Wikileaks: Mafia-controlled gangster regime rules in Uzbekistan

Wikileaks: Mafia-controlled gangster regime rules in Uzbekistan Publication time: 16 January 2011, 11:37 According to a report from the U.S. Ambassador Jon Purnell, a criminal boss or one of two main thugs of Uzbekistan, Salim Abduvaliyev, sells government jobs during his working hours and entertains government officials and their wives during his leisure time, an Uzbek website Uznews reported. New revelations by the website Wikileaks refer to one of the main figures of president Islam Karimov’s regime. His close links to the underworld, cover all spheres of the government and even the department of staff. In a classified report by U.S. Ambassador Jon Purnell, sent on May 5, 2006, it is stated that Salim Abduvaliyev helps businessmen to secure GOU tenders and job applicants to “buy” government jobs. “Crime boss Salim Abduvaliyev puts bidders for tenders in touch with an Iranian businessman holding British citizenship, who submits the paperwork to First Daughter Gulnora Karimova for approval”, the report by the U.S. ambassador says. Purnell also reported that Salim works with the Deputy Minister of Internal Affairs and is responsible for personnel issues to arrange government jobs, agrees on a price and then adds his own fee before selling the position. “Salim has reportedly sold a wide range of government positions, including regional Hokim, police chief, and Ministry of Internal Affairs jobs. A Presidential Adviser and a former Minister of the Interior also reportedly worked closely with Salim on job placement transactions”, Jon Purnell wrote. The reports by the American ambassador says that Salim often serves as a middleman in fixing GOU tenders and helps applicants to obtain government jobs. Foreign investors can “win” GOU tenders by arranging them through Salim, who charges a percentage of revenues as a fee. Just as with the sale of government posts, the U.S. ambassador reports, foreign and other investors interested in GOU tenders, get in touch with an Iranian businessman holding the British citizenship. The Iranian prepares the paperwork and submits the tender to First Daughter Gulnora Karimova for approval. Purnell said that former Deputy Prime Minister of Uzbekistan Dilbar Gulomova’s son worked for this Iranian. Among foreign companies, which “won” the tender in Uzbekistan, Purnell names Dutch Gemka, which invested in the construction of the railway in Bukhara. Salim’s services cost $ 700,000. Under the same conditions, according to the ambassador, works a Swiss/Israeli company engaged in water projects in the Tashkent region, and a Korean company providing computers to schools. U.S. Ambassador Jon Purnell also describes the ugly system of selling government positions in Uzbekistan. A man named “Abror hoja” brings job applicants to Salim who discusses the price and facilitates the transaction. The criminal boss works closely with Tursinkhan Hudaibergenov, Deputy Minister of Internal Affairs for personnel issues, Purnell indicates. Salim agrees on a price with Hudaibergenov, before adding his own fee, and sells the position at a higher price. The Ambassador emphasizes that Salim closely cooperated in the past in such job purchase transactions with a State Adviser to the President, Ismail Jurabekov, and a former Minister of Interior Zokir Almatov. But being a middleman in trading government positions, as the American ambassador writes, Salim does not always keep his word. Thus, when Maksim Teshebaev, a former mayor of the Tashkent district Orta Chirchik, fell out of favor, his wife approached the Salim’s wife asking for Salim’s support. For the right price, Salim promised that Teshebaev would be able to retain his job. According to the contact, Salim instructed Teshebaev to make a payment to his brother, Azamjon Abduvaliyev, in order to retain the job. But after the payment was made, Salim mocked at the amount of money Teshebaev offered, saying he “couldn’t eat a meal” for that amount, Ambassador Purnell wrote in his report. Jon Purnell concludes in his comments: “Salim’s role in securing GOU tenders and jobs sheds further light on the close connections between organized crime and the GOU. Corruption is rampant in the GOU. Tenders and government positions can be fairly easily secured by paying the right amount of money to the appropriate individual, leading to a situation in which unqualified individuals have every incentive to engage in further corrupt activity to pay off the large debts they usually incur making down payments on the jobs”. Department of Monitoring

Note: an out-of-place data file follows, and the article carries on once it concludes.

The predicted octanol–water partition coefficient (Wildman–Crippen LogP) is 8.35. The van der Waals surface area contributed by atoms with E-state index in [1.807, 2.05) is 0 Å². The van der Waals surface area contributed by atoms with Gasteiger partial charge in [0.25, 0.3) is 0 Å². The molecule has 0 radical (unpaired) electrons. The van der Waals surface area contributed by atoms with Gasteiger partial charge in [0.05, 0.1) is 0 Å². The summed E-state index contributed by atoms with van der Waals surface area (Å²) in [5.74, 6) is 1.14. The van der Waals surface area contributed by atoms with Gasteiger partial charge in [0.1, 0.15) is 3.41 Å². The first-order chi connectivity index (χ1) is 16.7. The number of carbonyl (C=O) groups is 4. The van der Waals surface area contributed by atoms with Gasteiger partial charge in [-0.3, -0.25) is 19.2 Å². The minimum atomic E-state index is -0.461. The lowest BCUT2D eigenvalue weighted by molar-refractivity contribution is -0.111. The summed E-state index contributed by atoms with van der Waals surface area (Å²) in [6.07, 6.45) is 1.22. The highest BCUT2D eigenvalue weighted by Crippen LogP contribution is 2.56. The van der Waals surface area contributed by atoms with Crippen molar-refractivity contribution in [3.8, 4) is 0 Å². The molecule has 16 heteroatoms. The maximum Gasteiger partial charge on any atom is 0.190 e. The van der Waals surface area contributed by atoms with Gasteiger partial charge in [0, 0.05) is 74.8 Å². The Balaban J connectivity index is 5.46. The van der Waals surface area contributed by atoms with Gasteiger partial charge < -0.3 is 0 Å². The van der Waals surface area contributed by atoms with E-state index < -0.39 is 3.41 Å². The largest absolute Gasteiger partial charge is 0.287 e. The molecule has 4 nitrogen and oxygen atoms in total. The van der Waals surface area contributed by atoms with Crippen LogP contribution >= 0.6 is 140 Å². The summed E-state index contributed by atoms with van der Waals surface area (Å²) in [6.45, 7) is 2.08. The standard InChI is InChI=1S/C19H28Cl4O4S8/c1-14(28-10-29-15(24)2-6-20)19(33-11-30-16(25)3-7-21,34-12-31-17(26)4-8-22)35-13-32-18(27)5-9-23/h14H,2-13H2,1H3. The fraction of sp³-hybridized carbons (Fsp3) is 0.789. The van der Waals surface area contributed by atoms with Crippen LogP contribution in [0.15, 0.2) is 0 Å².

3 Responses to “Wikileaks: Mafia-controlled gangster regime rules in Uzbekistan”

  1. sherzod Says:


  2. Farmville…

    […]Wikileaks: Mafia-controlled gangster regime rules in Uzbekistan « anatomy of the new war[…]…

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